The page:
So Saturday morning has been spent digesting the ridiculously complicated DVLA leaflet telling you how to apply for a driving license, getting a new photo done, and trotting off to the Post Office to start the whole process off.

DVLA charge the princely sum of £19 for a replacment photo license, and selected Post Offices will, for an additional £4, give you a 'premium' checking service where they'll check you've filled out the form correctly and stamp it to say they've verified your identity and seen your passport so that you don't have to send it off in the post with the application, wondering if you'll ever see it again.

I'm used to long queues and slow, lazy, de-motivated staff in the many different post offices I visit on my various travels, so I was resigned to a morning of hell trying to chase down a post office that offered the service, and then wait my turn to get served. Given past, painful experiences I felt really lucky when I got the only smiley, perky sales assistant in the history of UK-wide post office staff, as my turn in the queue arrived.

"You're doing this just in time", she smiled as she stamped the form. "The price goes up next week."

"Really?!", I replied. "That's odd. My luck usually runs the other way. Nice to have some good news for a change." She gave me a funny look and went to check how much the price was going up by, and returned looking very conspiratorial.

"I shouldn't be telling you this - no wonder they're closing down post offices like this with people like me telling customer things - but I got it wrong. The price goes down on 1st May. It will be just £10 instead of £19 after Tuesday. If I were you I'd come back then and save yourself some money!"

So the 'approval' stamp (which is dated) was scribbled out, my form returned and I'll be £9 richer as a result. Now THAT'S what I call customer service. Alas good customer service is all too rare these days, and I have a horrid feeling that I'll return to the post office next weekend, only to find some bored jobsworth telling me that because my signature was originally dated April I'll have to pay the old, more expensive, rate. Fingers crossed!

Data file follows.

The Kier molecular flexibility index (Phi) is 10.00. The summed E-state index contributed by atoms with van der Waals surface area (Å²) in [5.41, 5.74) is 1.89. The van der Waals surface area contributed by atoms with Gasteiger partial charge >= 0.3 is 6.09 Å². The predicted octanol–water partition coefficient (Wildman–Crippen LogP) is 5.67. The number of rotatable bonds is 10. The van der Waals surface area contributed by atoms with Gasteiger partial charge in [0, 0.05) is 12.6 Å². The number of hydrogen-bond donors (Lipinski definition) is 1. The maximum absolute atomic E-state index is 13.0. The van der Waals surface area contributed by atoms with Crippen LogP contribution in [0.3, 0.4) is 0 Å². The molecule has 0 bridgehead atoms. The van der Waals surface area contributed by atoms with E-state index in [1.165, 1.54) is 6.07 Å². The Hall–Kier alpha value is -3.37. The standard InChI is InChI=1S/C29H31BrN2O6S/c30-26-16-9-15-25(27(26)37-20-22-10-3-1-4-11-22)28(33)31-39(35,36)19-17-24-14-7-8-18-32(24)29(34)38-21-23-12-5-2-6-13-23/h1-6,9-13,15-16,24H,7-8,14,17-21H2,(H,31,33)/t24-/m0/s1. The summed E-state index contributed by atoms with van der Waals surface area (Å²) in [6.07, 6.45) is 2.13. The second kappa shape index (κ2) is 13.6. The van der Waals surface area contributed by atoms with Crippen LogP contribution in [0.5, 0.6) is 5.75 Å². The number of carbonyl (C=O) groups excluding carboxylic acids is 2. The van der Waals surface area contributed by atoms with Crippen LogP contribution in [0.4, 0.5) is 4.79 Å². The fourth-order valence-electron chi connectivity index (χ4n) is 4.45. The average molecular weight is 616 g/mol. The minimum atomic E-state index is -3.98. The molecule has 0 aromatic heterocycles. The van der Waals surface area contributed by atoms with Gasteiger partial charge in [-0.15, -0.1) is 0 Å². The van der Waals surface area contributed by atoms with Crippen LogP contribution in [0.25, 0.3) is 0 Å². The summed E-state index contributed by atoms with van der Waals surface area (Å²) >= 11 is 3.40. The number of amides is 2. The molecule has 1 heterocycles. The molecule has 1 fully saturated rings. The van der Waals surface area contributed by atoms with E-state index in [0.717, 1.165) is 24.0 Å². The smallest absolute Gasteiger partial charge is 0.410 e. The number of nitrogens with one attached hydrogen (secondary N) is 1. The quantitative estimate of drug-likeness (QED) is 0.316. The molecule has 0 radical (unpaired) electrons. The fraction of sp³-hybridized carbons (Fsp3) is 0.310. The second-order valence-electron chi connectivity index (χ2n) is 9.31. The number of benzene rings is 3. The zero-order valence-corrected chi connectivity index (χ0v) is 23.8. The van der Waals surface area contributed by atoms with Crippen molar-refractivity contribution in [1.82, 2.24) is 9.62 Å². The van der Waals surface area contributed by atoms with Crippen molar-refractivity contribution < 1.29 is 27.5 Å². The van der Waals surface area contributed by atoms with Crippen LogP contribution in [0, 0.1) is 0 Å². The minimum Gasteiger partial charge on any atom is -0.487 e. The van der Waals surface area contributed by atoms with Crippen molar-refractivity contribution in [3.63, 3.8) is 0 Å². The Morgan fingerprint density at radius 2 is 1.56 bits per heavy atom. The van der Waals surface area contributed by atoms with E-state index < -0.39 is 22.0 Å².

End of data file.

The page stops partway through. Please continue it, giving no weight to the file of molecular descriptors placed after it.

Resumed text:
shell said...

I'm so sorry to hear about all the software mess. I can totally relate! I also love the magnitude in which you wrote about both experiences (positive and negative). Check out a great interview between Fox and the president of a customer service company called Mindshare. He talks about the future of customer service and how "blogging" is changing it! Thanks for sharing your stories.

Ian said...

Thanks for the link Shell. Indeed customer service is important. I recently had to buy video editing software for my PC. Adobe Premiere seemed the natural choice but after all my experiences with the company I steered well clear and bought Sony Vegas Pro instead.

I sold the BMW Mini Cooper S and wouldn't buy one again. They're great when they work, but not when they have to be driven every 2 weeks to avoid the battery going flat.